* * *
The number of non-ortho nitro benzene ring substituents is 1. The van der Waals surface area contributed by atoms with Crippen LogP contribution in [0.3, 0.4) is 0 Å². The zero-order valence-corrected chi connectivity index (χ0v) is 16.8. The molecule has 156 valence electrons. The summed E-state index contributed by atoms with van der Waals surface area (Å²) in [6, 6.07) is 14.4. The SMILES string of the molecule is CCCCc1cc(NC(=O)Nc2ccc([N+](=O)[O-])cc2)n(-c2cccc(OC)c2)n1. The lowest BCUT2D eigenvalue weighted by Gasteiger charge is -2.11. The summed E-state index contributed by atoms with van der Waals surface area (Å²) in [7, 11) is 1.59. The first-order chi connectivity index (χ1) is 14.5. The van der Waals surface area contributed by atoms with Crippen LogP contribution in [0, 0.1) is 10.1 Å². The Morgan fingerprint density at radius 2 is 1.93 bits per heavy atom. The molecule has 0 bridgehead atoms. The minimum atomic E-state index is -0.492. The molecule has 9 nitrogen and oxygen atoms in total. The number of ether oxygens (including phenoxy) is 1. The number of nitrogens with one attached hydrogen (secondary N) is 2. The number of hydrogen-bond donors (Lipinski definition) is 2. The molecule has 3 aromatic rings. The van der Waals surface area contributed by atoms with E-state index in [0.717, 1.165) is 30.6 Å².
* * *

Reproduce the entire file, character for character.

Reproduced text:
The number of non-ortho nitro benzene ring substituents is 1. The van der Waals surface area contributed by atoms with Crippen LogP contribution in [0.3, 0.4) is 0 Å². The zero-order valence-corrected chi connectivity index (χ0v) is 16.8. The molecule has 156 valence electrons. The summed E-state index contributed by atoms with van der Waals surface area (Å²) in [6, 6.07) is 14.4. The SMILES string of the molecule is CCCCc1cc(NC(=O)Nc2ccc([N+](=O)[O-])cc2)n(-c2cccc(OC)c2)n1. The lowest BCUT2D eigenvalue weighted by Gasteiger charge is -2.11. The summed E-state index contributed by atoms with van der Waals surface area (Å²) in [7, 11) is 1.59. The first-order chi connectivity index (χ1) is 14.5. The van der Waals surface area contributed by atoms with Crippen LogP contribution in [0, 0.1) is 10.1 Å². The Morgan fingerprint density at radius 2 is 1.93 bits per heavy atom. The molecule has 0 bridgehead atoms. The minimum atomic E-state index is -0.492. The molecule has 9 nitrogen and oxygen atoms in total. The number of ether oxygens (including phenoxy) is 1. The number of nitrogens with one attached hydrogen (secondary N) is 2. The number of hydrogen-bond donors (Lipinski definition) is 2. The molecule has 3 aromatic rings. The van der Waals surface area contributed by atoms with E-state index in [0.717, 1.165) is 30.6 Å².